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Chapter LXIII.—How after his Baptism he rendered Thanks to God.

He then lifted his voice and poured forth a strain of thanksgiving to God; after which he added these words. “Now I know that I am truly blessed: now I feel assured that I am accounted worthy of immortality, and am made a partaker of Divine light.” He further expressed his compassion for the unhappy condition of those who were strangers to such blessings as he enjoyed: and when the tribunes and generals of his army appeared in his presence with lamentations and tears at the prospect of their bereavement, and with prayers that his days might yet be prolonged, he assured them in reply that he was now in possession of true life; that none but himself could know the value of the blessings he had received; so that he was anxious rather to hasten than to defer his departure to God. He then proceeded to complete the needful arrangement of his affairs, bequeathing an annual donation to the Roman inhabitants of his imperial city; apportioning the inheritance of the empire, like a patrimonial estate, among his own children; in short, making every disposition according to his own pleasure. 3361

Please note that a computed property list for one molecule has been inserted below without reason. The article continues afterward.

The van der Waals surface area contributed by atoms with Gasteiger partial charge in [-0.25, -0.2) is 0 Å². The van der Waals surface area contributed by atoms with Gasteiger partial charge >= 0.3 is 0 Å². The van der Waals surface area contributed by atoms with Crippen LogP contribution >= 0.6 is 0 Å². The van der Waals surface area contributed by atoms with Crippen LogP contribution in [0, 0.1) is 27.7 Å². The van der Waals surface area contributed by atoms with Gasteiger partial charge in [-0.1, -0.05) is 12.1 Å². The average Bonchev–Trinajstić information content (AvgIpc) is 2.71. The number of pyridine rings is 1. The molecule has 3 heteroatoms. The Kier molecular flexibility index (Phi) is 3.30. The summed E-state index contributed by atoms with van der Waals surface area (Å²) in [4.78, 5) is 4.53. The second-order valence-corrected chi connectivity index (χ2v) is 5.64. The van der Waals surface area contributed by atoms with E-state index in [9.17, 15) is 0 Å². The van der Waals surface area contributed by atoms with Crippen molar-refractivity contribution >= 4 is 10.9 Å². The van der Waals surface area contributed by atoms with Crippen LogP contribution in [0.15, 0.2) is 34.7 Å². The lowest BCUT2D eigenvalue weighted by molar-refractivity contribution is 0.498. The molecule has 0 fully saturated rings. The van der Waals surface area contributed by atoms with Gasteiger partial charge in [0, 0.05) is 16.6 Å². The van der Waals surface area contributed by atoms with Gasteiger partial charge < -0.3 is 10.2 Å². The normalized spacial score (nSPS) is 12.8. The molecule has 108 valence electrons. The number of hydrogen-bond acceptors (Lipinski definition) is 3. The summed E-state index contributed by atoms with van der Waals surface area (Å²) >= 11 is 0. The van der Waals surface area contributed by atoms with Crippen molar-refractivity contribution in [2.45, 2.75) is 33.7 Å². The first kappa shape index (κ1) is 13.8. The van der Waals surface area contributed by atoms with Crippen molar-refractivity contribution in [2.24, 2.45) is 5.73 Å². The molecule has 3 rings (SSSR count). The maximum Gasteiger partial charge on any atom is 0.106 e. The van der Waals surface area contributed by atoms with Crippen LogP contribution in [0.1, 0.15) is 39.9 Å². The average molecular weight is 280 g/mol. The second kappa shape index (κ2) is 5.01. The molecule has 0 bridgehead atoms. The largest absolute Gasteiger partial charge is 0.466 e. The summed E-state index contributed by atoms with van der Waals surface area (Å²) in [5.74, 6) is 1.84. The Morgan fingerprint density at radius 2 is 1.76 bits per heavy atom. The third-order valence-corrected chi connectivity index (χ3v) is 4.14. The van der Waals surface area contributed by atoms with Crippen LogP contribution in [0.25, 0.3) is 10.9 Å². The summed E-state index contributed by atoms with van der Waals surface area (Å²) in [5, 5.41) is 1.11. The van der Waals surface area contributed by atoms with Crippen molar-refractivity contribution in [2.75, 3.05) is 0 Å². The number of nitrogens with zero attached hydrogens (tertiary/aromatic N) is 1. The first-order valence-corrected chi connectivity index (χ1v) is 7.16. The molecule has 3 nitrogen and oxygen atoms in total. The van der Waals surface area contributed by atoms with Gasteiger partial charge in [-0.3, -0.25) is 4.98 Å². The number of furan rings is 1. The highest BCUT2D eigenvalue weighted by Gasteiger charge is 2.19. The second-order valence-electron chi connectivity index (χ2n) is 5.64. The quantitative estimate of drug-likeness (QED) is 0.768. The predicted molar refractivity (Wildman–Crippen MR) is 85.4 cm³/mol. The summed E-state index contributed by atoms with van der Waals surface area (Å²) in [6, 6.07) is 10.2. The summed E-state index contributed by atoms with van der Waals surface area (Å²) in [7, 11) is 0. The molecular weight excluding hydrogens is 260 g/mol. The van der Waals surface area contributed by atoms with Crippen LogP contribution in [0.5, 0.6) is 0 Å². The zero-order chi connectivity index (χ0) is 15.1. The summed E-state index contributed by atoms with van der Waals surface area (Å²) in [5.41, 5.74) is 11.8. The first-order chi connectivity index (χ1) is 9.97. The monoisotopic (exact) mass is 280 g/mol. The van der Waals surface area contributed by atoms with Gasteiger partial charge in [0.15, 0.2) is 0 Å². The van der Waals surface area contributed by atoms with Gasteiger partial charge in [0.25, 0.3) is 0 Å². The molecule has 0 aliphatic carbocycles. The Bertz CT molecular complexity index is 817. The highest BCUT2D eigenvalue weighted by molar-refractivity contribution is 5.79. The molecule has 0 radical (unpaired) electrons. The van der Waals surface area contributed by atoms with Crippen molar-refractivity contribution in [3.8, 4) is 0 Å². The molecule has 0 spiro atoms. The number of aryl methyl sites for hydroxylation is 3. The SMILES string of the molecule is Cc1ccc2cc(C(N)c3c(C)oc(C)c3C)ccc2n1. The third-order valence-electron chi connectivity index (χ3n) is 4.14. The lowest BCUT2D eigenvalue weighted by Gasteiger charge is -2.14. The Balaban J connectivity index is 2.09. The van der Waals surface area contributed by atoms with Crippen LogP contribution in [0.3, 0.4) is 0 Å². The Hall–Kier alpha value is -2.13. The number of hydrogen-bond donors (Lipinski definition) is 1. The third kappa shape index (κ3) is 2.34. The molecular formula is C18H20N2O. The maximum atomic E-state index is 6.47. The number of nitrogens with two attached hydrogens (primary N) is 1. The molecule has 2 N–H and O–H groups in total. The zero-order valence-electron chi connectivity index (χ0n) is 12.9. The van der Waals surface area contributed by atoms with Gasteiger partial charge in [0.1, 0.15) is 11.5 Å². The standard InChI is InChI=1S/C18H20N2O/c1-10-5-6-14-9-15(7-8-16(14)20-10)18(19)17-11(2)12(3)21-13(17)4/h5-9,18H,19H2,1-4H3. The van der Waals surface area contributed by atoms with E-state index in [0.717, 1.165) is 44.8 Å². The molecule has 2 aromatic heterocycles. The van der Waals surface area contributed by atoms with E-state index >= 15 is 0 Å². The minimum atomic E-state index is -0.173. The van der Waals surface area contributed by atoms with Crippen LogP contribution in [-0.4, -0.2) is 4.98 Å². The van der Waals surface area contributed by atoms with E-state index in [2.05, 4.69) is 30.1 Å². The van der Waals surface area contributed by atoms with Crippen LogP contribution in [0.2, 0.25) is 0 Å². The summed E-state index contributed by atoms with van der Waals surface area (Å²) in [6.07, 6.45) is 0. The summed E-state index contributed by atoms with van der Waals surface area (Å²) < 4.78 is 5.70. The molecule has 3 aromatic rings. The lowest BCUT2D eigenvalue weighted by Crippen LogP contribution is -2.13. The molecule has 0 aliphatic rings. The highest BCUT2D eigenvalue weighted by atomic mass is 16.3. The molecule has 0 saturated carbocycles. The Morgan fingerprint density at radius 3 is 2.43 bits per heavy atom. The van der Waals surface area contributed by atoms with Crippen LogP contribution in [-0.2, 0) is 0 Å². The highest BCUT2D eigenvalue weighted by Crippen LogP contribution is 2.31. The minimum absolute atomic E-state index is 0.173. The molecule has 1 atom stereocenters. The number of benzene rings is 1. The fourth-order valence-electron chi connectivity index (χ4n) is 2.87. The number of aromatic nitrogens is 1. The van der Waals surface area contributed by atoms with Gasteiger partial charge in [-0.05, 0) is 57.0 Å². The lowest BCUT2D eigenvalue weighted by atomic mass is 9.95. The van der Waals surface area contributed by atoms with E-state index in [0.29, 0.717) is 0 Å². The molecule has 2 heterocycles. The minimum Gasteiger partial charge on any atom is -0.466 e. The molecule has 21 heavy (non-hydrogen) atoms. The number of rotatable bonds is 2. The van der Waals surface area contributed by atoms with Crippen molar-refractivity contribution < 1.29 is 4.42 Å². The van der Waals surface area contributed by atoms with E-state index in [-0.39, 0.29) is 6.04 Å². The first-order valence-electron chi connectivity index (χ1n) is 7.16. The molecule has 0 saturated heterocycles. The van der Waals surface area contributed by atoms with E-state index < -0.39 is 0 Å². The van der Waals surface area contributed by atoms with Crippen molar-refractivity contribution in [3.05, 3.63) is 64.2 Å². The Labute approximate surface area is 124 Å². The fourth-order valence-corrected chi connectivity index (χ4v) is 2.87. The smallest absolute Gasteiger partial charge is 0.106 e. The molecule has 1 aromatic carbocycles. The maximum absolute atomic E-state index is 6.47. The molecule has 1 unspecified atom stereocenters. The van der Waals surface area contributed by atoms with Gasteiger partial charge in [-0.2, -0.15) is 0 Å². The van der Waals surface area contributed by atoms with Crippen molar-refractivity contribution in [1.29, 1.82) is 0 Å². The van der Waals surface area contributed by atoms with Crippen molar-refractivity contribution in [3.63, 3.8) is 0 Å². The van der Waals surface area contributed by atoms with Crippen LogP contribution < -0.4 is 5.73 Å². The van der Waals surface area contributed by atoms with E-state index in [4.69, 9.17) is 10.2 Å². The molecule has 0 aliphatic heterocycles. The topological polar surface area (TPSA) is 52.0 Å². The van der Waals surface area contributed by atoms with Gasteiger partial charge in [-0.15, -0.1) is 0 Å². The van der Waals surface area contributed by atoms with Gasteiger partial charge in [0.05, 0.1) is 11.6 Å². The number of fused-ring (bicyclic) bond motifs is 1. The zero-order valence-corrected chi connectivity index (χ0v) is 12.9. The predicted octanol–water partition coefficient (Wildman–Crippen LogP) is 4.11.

The idea of ownership in empire which seems so strange in these days of republics, and is disallowed even by theoretical monarchists, seems to have been a most matter-of-course one in the mind of Constantine, and Eusebius was a true imperialist regarding “tyranies” and “republics” as in the same category. Whether it was by “divine right” or “natural right” they were quite sure it was a “right,” and one to be freely exercised.

Next: Chapter LXIV